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Johnson's plans to dispatch navy to the Channel branded a ‘macho political ploy’ to distract from ‘partygate’ scandals

BORIS JOHNSON’S plans to deploy the navy in the Channel is a “macho political ploy” designed to distract the public from “partygate,” campaigners said today. 

Opposition MPs and human rights groups have condemned the government over reports that the military is due to take from Border Force responsibility for small boat crossings within weeks. 

The Ministry of Defence confirmed that the government is exploring “every avenue” to prevent more crossings, but No 10 refused to comment on speculation that the military is being handed the responsibility. 

According to reports, PM Boris Johnson will give Rear Admiral Mike Utley the power to direct Border Force, the coastguard and fisheries protection and customs. 

The army will also be given powers to carry out surveillance or intercept those crossing the Channel, though it is understood that warships will not be deployed to carry out the government’s widely condemned “pushback” policy. 

Border Force workers’ union PCS, which is taking the government to court over its plans to turn around small boats in the Channel, has branded the plans a “ridiculous gimmick.”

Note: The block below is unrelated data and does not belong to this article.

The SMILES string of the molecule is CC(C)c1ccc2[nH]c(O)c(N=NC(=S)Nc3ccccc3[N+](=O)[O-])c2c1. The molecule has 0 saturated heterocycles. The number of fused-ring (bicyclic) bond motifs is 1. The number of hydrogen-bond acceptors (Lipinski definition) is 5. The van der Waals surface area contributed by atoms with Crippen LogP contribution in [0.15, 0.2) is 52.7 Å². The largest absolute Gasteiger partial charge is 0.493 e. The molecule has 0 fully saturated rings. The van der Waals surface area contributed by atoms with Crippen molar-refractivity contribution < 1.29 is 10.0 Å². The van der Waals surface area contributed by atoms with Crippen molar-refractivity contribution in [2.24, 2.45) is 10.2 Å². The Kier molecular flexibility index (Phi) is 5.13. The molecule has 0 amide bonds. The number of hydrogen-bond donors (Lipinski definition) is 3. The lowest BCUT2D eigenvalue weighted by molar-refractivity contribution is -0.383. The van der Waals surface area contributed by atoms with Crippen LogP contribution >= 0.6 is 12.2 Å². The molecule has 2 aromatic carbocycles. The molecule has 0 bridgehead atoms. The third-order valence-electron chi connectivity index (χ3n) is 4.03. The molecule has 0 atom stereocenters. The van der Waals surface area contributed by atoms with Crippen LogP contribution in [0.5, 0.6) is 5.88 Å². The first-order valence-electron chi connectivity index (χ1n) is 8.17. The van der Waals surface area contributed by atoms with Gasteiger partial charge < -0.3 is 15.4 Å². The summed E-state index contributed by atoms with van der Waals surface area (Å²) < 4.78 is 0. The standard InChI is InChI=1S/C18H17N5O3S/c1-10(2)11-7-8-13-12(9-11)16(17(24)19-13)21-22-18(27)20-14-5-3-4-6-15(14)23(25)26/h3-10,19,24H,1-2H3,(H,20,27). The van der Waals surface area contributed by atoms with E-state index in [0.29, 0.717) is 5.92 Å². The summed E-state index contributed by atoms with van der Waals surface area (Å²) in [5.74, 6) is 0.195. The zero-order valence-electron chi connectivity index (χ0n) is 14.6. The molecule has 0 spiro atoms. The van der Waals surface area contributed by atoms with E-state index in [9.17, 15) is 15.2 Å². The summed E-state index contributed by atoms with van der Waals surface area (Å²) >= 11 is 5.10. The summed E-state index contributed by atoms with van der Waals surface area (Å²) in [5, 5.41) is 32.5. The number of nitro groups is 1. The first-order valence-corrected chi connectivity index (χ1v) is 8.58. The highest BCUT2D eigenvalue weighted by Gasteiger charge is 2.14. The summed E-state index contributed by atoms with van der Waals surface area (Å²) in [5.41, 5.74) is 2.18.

“It is a macho political ploy designed to distract attention from Boris Johnson’s ailing premiership,” said PCS general secretary Mark Serwotka.

“Our members do not need military oversight to do their jobs. They need the Home Office to show real leadership by ending the pushback scheme in the Channel.”

Others also suggested that the plans were aimed at deflecting attention from the escalating “partygate” affair and help save Mr Johnson’s precarious premiership. 

Freedom from Torture’s Steve Crawshaw said: “This is the announcement of a rudderless government trying desperately to distract from the disastrous mess their captain has made.”

Peace campaigners warned against what they described as “knee-jerk militarism” and urged the PM to come up with “grown-up” policies to tackle the root causes of global problems. 

“It is pure fantasy to suggest that the world’s problems can be solved by armed force,” Symon Hill of the Peace Pledge Union said. 

“A third of Channel refugees are from countries that have been attacked by UK troops. Now Boris Johnson is deploying those same troops to stop them fleeing to Britain.”

Home Secretary Priti Patel faced a grilling in the Commons on Monday, with SNP shadow home affairs spokesman Stuart McDonald branding the reported plans “pathetic, inhumane and an abuse of the Royal Navy.”

He added that Ms Patel’s “grubby shopping around” for nations to host offshore processing centres for asylum-seekers was an “outrageous and dangerous big white elephant.”

Reports also claimed that the Home Office is also drawing up plans to use military planes to transport people to countries such as Ghana and Rwanda, where it is allegedly seeking to open offshore processing centres. 

Labour peer Lord West, a former navy chief, said tasking the military with the responsibility of small boat crossings would not deter crossings, but would prevent deaths. 

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